THIS report describes the accidental self-inoculation with a strain of Streptococcus pneumoniae type I that resulted in a serious hand infection.
Report of a Case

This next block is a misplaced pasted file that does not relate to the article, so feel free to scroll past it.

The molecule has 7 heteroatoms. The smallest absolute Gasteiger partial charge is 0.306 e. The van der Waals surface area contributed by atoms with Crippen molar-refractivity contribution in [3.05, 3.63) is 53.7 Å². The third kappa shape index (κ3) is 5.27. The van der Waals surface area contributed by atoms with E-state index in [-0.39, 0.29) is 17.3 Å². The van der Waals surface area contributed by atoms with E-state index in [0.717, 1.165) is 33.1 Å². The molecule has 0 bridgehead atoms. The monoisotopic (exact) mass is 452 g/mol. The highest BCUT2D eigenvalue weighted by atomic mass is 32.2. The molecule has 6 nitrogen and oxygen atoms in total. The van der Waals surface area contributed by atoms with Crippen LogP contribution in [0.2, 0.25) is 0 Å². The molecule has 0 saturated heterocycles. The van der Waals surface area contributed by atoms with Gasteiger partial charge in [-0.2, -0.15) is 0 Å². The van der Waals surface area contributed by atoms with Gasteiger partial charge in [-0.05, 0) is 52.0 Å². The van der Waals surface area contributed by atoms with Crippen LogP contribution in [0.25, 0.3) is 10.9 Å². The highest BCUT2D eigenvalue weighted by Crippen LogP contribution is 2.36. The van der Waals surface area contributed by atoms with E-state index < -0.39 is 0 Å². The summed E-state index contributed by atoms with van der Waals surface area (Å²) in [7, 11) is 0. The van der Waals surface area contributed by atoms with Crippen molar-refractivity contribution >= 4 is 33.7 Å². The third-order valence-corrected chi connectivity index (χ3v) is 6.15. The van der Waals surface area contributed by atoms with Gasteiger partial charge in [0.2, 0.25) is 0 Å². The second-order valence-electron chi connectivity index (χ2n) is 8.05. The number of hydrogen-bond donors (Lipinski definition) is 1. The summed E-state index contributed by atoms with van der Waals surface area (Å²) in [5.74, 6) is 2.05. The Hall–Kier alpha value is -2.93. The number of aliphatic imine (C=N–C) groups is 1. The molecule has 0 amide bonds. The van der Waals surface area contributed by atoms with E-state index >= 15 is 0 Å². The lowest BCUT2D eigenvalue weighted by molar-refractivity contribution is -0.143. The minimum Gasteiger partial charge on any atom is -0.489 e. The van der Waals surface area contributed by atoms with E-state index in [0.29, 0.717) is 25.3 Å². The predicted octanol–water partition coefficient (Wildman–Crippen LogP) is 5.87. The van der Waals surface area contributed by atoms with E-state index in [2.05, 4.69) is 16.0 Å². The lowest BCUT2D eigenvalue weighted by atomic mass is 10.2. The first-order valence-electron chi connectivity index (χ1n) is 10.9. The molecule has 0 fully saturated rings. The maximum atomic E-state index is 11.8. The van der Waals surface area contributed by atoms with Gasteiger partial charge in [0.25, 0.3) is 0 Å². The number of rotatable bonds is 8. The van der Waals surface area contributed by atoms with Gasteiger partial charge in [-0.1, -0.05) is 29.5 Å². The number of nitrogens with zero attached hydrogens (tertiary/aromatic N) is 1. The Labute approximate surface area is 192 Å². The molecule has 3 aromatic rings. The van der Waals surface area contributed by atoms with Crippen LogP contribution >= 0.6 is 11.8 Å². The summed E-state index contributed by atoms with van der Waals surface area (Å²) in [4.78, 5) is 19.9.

During a routine subcutaneous inoculation of rats with S pneumoniae type I, A5 strain (received from the US Army Medical Research Institute of Infectious Diseases and thought to be attenuated), a healthy, 36-year-old, male research scientist accidentally inoculated the fifth metacarpophalangeal (MCP) joint of his left hand with a 1.0-mL tuberculin syringe with a 26-gauge×1.3-cm needle. The inoculum contained 7×104 colony-forming units per milliliter, determined by plating on sheep-blood agar. The patient was holding the syringe by the barrel and penetrated the skin over the joint without depressing the plunger. It was thought that the inoculum was small. (The number of organisms in the needle only was estimated to be less than 200.) The needle was not sterile; rats had been inoculated with the